Charles Lanteigne Photo
 

Flash Guns In the Sun

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One way to give an exterior portrait a moody look is to use flash—even during the day, when the sun is still out. But how much power do you actually need to beat the sun at its own game? As a proof of concept, I decided to go out with a bunch of small, battery-powered Speedlites, and see what I was able to get out of them.

Back Lighting

To make things easier on yourself, one way is to shoot with the sun behind your subject (or otherwise in the shadow). This way, because the subject is completely backlit, the side you're shooting is almost completely dark, so it is easier to control the light.

The first thing to ascertain is your exposure for the background—regardless of what happens to your subject at this point. This is what the scene looked like when exposing for the background:

Exposing for the background—no flash yet. (1/160 @ ƒ/5.6, ISO 100)

Naturally, to use flash, your shutter speed must not go faster than your camera's X-sync (somewhere typically in the order of 1/200-1/250)(1), so if the ambient light is too strong, you have to resort to very small apertures to compensate. This creates a very deep depth-of-field, which is not necessarily what you have in mind, if you wish to separate your subject from the background. In this case, I used a 3-stop (or was it a 4-stop? I can't quite remember) ND filter on the lens to cut lots of light. This allowed me to use a reasonably wide aperture on my 16-35mm zoom(2).

An early attempt. The sun is in the frame, which is an interesting effect, despite the flare/ghosts it creates.

For the main light, I used a simple bounce umbrella. I quickly realized that a single Speedlite 580EX II wasn't going to be enough, so I threw a second one at full power in there. What's more, the umbrella was relatively close to the subject, otherwise there simply wasn't enough juice.

Because the scene is back lit, the ground is rather dark. I needed separation between my subject and the dark background, or else she would have been lost. To do so, I added smaller Speedlites 430EX II from behind, on each side, as rim lights (with a gobo on each, to prevent the lights from hitting the lens directly, causing a lot of flare). Because they are bare lights, they don't need nearly as much power.

Rough diagram of the light setup. (Sun not to scale.)

I asked her to try whipping her hair, to see what interesting result we could get. I ended up keeping that image, as the light from the sun caught in her hair:

I would have preferred softer lights in the back (strip soft boxes, for example), to avoid the sharp shadows the bare lights caused (look around her neck), but there is no way these small lights would have had enough power. Another thing that became quickly apparent is that Canon's proprietary line-of-sight remote flash triggering doesn't work well in bright daylight—the flashes just wouldn't trigger even at such an arguably short distance. Radio triggers work well, but they force you to go manual.

Front Lighting

To light at roughly the same angle as the sun, you need a good deal of artificially created photons. In this case, I used two Speedlite 580EX II at full power in a shoot-through umbrella, just outside the frame at camera right. You can see the "double" shadow caused by the sun (look at her nose and glasses):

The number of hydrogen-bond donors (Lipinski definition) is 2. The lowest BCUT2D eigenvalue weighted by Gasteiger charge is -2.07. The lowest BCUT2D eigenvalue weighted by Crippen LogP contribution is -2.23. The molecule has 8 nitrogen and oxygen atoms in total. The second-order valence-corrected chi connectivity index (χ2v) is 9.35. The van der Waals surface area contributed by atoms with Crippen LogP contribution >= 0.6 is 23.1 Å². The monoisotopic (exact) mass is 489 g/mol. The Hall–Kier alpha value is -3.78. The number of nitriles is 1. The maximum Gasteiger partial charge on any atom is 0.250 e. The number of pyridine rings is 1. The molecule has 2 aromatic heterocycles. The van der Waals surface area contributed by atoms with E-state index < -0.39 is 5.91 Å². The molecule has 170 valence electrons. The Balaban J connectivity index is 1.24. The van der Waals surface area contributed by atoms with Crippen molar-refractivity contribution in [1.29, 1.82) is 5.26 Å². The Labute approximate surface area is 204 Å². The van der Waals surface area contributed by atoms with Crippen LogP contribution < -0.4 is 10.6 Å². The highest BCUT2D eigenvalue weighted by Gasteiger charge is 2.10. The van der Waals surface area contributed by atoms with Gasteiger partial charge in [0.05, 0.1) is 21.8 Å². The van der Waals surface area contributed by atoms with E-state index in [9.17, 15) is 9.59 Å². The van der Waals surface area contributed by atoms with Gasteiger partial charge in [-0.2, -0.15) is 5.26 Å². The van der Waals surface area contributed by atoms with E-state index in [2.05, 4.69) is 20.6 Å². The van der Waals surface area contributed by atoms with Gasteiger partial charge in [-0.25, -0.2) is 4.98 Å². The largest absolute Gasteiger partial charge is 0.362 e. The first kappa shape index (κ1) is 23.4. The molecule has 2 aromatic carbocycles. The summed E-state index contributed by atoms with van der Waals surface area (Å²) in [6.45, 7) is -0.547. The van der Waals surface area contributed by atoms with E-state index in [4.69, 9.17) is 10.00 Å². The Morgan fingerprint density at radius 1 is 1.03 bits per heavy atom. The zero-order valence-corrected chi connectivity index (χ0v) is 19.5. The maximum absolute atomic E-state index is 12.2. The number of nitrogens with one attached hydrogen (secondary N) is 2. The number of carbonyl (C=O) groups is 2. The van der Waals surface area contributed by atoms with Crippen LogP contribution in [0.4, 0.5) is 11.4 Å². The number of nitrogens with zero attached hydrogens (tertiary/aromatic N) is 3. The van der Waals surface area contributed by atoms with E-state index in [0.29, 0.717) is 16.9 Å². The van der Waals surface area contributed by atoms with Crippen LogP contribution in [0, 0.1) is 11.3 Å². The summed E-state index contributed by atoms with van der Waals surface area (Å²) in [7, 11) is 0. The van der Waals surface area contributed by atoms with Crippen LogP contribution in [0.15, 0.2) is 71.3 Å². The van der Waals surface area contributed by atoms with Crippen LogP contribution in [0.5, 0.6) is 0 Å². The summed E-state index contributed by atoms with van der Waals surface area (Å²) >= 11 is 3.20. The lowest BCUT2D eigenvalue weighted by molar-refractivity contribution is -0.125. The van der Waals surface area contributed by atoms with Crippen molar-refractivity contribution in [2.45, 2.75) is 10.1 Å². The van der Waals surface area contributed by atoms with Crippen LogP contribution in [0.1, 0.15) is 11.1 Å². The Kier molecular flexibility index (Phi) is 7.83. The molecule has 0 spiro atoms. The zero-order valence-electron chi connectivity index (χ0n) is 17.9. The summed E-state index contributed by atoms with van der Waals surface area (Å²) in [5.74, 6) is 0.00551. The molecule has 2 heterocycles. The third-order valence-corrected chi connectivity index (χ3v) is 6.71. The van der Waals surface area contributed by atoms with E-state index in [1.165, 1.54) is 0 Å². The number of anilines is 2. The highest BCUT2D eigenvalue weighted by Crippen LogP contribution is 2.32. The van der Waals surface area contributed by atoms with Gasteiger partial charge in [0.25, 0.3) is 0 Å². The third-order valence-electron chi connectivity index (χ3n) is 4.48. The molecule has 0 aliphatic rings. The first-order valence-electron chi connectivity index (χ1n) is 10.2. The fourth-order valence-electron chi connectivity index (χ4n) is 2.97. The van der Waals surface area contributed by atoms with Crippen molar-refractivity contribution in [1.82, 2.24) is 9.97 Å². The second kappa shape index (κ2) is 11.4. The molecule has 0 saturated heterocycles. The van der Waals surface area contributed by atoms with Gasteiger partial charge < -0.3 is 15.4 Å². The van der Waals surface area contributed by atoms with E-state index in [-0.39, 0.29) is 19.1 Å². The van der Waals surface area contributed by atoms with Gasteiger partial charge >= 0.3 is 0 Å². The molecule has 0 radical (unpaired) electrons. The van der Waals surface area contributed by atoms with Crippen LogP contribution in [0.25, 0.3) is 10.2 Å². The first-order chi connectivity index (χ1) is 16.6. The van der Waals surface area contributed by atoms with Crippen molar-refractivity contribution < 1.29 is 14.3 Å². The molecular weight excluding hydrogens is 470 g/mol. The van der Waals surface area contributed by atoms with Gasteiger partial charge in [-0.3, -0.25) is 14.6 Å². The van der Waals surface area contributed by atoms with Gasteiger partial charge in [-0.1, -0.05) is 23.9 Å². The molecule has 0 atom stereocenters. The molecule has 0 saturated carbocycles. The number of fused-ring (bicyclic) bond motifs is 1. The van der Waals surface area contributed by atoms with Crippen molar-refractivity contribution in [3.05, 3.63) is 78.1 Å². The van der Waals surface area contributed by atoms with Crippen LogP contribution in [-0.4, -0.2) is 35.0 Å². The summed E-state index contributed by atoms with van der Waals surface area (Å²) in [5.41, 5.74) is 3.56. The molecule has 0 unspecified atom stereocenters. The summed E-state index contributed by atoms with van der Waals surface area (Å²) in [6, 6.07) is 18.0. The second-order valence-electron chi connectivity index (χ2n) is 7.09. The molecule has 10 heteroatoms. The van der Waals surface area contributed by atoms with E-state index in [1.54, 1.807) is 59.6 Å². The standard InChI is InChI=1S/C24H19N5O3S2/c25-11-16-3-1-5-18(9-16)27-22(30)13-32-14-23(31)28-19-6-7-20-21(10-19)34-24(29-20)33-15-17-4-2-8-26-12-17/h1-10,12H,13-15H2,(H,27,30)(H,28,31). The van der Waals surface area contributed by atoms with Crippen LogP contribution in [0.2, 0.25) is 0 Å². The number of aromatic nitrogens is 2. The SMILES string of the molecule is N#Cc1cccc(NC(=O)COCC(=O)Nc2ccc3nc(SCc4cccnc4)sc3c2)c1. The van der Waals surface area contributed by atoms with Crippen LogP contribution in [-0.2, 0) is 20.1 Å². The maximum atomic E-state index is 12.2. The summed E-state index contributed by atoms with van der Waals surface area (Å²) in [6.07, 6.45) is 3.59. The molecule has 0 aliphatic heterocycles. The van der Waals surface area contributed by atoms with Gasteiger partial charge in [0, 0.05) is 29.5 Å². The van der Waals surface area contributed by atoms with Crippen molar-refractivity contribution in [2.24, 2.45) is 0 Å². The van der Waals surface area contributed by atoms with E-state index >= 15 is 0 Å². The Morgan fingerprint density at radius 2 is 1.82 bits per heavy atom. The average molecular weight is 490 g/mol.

Overpowering the sun. (1/200 @ ƒ/6.3, ISO 200)

Here, again, I employed some ND filtering to reduce the aperture I would have had to use to keep my shutter at a usable speed. I avoided the triggering problem I faced during the previous shoot, this time using a long E-TTL cable that ran from the camera directly to one of the two flashes.

A careful observer will note that the buildings in the back do not exhibit converging lines. This is because I actually shot this with a TS lens that had a small amount of rise (shift up) to correct for it. (Why make things simple when you can make them complicated?)

Conclusion

Is it possible to use small flash guns in bright daylight? Yes, on the condition that you place the source very close to your subject. It can therefore work decently for a tight shot of a single person, but for a loose framing or a group of people, it would become difficult (unless you are using a considerable collection of flashes). Moreover, because you are using those flashes at (or near) full power, you are pushing them quite a bit. Bring spare batteries, and watch out for the sun hitting them directly and getting them even warmer.

While the light weight of small flashes is an advantage for transport, it actually plays against you in the field—it doesn't take a lot of wind to topple an umbrella on a stand. (During the second shoot, I was holding down the light stand with my right foot, while applying a lens adjustment and focusing manually, handheld... Do as I say, not as I do.)


(1) Yes, you can use FP/High-Speed Sync, but this dramatically reduces the output of your flash(es). You end up needing a small army of Speedlites to get enough power, which is not necessarily an option.

(2) Shooting through lots of neutral density, in particular when the sun is shining right into the lens, strains your camera's autofocus system. I sometimes need to block the sun with my left hand, focus, and then shoot, otherwise the camera just won't focus. This is less than ideal, especially when dealing with a very narrow depth-of-field...

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